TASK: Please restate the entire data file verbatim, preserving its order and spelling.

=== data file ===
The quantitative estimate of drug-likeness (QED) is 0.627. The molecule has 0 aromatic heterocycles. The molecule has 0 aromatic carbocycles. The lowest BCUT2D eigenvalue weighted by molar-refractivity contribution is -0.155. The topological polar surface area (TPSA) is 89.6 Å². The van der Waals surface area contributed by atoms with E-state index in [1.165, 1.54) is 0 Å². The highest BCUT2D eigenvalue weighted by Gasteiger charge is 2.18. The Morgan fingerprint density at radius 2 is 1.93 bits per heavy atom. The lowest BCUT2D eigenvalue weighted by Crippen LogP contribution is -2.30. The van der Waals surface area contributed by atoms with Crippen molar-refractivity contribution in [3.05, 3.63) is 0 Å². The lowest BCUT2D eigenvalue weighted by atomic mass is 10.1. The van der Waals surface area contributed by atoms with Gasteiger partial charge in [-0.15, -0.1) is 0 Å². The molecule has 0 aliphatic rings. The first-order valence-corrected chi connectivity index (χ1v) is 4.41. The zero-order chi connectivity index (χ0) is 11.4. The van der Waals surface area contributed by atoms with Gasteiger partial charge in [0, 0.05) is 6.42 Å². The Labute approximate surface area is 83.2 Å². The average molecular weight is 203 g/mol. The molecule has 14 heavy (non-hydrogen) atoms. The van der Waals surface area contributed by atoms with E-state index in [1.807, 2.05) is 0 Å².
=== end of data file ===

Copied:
The quantitative estimate of drug-likeness (QED) is 0.627. The molecule has 0 aromatic heterocycles. The molecule has 0 aromatic carbocycles. The lowest BCUT2D eigenvalue weighted by molar-refractivity contribution is -0.155. The topological polar surface area (TPSA) is 89.6 Å². The van der Waals surface area contributed by atoms with E-state index in [1.165, 1.54) is 0 Å². The highest BCUT2D eigenvalue weighted by Gasteiger charge is 2.18. The Morgan fingerprint density at radius 2 is 1.93 bits per heavy atom. The lowest BCUT2D eigenvalue weighted by Crippen LogP contribution is -2.30. The van der Waals surface area contributed by atoms with Crippen molar-refractivity contribution in [3.05, 3.63) is 0 Å². The lowest BCUT2D eigenvalue weighted by atomic mass is 10.1. The van der Waals surface area contributed by atoms with Gasteiger partial charge in [-0.15, -0.1) is 0 Å². The molecule has 0 aliphatic rings. The first-order valence-corrected chi connectivity index (χ1v) is 4.41. The zero-order chi connectivity index (χ0) is 11.4. The van der Waals surface area contributed by atoms with Gasteiger partial charge in [0, 0.05) is 6.42 Å². The Labute approximate surface area is 83.2 Å². The average molecular weight is 203 g/mol. The molecule has 14 heavy (non-hydrogen) atoms. The van der Waals surface area contributed by atoms with E-state index in [1.807, 2.05) is 0 Å².